Chevette diesel makes a perky bid to top its class
A few months ago, when the Environmental Protection Agency (EPA) listed the best-mileage cars on the US road today, only one American car, the diesel-engine Chevrolet Chevette, made it to the ''top 10.''
The Chevrolet Chevette is the lowest-priced diesel car on the road today. Based-priced at under $7,000 for the 2-door, including freight, the oil-burning Chevette is a very snappy performer when the accelerator pedal is hit.
The high-mileage, 1.8-liter diesel engine is built by Isuzu, the Japanese ally of General Motors in which the US automotive giant has a 15 percent financial stake. It proves at every traffic light that a non-turbocharged diesel-engine car doesn't have to be poky and an also-ran when the light flips green.
Indeed, the Chevrolet Chevette has been around since the mid-1970s and was showcased in Washington, D.C., to show what the US auto industry could do at the time when the Organization of Petroleum Exporting Countries was snapping at the wheels of the American motorist.
So, while its front-engine, rear-drive setup is hardly the state of the art in small cars today, it nonetheless is a low-cost way, by today's standards, to get from Point A to Point B with reasonable performance en route.
Chevette visibility is high, including the view of the instrument cluster in front of the steering wheel. In fact, with the two wheel spokes running southeast and southwest of the center post, the driver gets a full view of the dash, a feature too often missing on some cars these days when the wheel rim or spokes cut across the field of view.
Also, the car is really quite roomy - that is, for its size - and highly comfortable to boot. But a Caprice it is not, nor does it purport to be one. Obviously. It competes in the same general league as the Volkswagen Rabbit diesel, although the Rabbit costs more money - $7,140 base, plus $270 for freight - and Isuzu's own entry into the US marketplace, the I-mark sedan.
The Isuzu engine, rated at 51 horsepower at 5,000 rpms, is a quick performer all the way. The Rabbit diesel is a 1.5 liter and it, too, can leave a cloud of dust if the driver is in a mind to do so.
It's clear that the Chevrolet engineers have gone to a lot of work to make the oil-burning Chevette perform as close to its gasoline-engine counterpart as they could; and overall, they've done a good job of it. Under way the car gives a smooth, comfortable ride at highway speed, but at low rpms the gearshift lever vibrates with unending determination. As the car picks up speed, however, the vibration tones down fast.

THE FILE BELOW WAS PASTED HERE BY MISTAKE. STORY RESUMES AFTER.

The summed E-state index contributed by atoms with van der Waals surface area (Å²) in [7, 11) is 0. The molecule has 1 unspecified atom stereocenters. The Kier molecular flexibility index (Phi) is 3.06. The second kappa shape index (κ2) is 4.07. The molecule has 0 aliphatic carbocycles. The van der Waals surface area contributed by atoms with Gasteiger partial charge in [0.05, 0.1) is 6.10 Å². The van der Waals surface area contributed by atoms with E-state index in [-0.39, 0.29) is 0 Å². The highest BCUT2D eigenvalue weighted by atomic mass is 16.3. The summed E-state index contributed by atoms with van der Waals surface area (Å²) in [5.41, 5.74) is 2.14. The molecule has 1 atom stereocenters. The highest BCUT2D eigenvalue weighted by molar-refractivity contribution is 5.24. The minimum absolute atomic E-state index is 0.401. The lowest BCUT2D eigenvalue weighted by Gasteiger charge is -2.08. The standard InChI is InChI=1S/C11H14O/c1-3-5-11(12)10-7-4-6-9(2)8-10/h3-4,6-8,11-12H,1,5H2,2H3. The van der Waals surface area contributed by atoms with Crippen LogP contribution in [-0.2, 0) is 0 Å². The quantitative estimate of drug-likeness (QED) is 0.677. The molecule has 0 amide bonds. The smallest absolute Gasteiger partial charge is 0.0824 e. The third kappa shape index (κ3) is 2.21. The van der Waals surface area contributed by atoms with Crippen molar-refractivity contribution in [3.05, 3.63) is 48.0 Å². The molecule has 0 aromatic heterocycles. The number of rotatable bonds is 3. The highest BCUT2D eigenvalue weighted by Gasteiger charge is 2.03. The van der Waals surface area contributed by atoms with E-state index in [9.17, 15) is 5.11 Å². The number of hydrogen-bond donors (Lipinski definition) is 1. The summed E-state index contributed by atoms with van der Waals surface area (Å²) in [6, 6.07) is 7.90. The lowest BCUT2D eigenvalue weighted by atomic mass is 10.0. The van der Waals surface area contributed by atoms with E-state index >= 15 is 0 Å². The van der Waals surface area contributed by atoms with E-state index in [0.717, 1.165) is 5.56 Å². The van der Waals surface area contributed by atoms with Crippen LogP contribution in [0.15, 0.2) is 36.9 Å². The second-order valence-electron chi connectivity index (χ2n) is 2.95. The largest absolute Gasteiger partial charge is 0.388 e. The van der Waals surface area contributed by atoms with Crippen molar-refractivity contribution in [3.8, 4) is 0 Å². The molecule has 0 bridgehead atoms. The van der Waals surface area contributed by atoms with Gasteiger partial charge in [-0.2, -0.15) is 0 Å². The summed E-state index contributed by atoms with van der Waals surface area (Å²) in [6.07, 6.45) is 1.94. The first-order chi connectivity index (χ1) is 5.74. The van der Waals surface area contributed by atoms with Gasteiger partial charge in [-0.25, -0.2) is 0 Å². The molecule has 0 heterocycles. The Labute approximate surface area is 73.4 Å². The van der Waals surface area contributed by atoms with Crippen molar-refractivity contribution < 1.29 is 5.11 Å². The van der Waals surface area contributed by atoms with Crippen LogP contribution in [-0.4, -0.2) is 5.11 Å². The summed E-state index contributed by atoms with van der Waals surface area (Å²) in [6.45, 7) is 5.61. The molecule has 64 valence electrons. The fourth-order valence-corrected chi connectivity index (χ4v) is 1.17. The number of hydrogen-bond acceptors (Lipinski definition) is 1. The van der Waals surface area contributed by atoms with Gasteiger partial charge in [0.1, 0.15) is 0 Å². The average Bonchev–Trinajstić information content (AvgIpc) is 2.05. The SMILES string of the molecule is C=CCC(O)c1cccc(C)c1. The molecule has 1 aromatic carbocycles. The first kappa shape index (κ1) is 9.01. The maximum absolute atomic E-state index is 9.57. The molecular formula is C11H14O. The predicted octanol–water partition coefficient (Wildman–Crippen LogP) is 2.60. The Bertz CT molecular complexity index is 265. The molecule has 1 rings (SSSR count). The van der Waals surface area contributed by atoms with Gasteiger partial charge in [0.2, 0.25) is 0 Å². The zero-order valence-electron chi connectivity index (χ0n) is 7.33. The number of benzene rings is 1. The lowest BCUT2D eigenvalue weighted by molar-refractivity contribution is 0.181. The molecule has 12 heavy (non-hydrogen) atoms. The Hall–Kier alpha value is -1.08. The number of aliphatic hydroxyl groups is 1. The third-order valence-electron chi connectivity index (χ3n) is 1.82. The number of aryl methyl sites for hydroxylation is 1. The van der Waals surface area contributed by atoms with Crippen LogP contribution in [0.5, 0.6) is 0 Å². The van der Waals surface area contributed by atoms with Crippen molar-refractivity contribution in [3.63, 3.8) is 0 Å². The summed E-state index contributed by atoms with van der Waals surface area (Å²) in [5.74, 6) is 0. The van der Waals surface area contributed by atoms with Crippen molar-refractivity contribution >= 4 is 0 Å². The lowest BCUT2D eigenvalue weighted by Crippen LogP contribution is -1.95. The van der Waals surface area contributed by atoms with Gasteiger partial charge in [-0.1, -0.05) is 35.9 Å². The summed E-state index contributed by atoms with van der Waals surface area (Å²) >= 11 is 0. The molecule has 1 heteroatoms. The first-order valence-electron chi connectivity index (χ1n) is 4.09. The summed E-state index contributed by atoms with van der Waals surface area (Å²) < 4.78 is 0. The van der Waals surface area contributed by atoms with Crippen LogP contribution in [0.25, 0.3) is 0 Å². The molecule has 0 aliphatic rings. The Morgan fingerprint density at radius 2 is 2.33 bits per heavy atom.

Maybe surprising to some people, the Japanese-built Chevette diesel engine, when warm, is extremely quiet on the road. With the exception of reverse, the shifting pattern is easy and precise. Too, depressing the clutch calls for little muscular effort.
Shifting, I found, was a problem in only one gear, reverse - at least in the car I was given to drive. The reverse gear was extremely hard to locate as I fumbled around for the correct path with the shift lever.
No matter, a slight adjustment was perhaps all that was required.
Quality was generally very good, although I kept pulling off the pulse wiper switch knob on the dash; and then had to replace it when I slowed down the car.
While the EPA rates the Chevette diesel at 55-mpg on the highway, I got about 45 on a 60-mile daily commute to the office and with no time on an Interstate.
In total, the diesel-run Chevrolet Chevette was a happy car to be inside and the performance trouble-free during the time I drove it.
GM calls for the engine oil to be changed every 3,750 miles and the oil filter every 7,500 miles. I'd probably do it even more often. Fuel and air filters require replacement every 30,000 miles. Water and dirt are bad news to a diesel. Thus, don't slip up on the service calls.
Certainly, the small Isuzu-built diesel burner would be a good option on the eight-month-old General Motors J-cars, but unfortunately, it will not fit.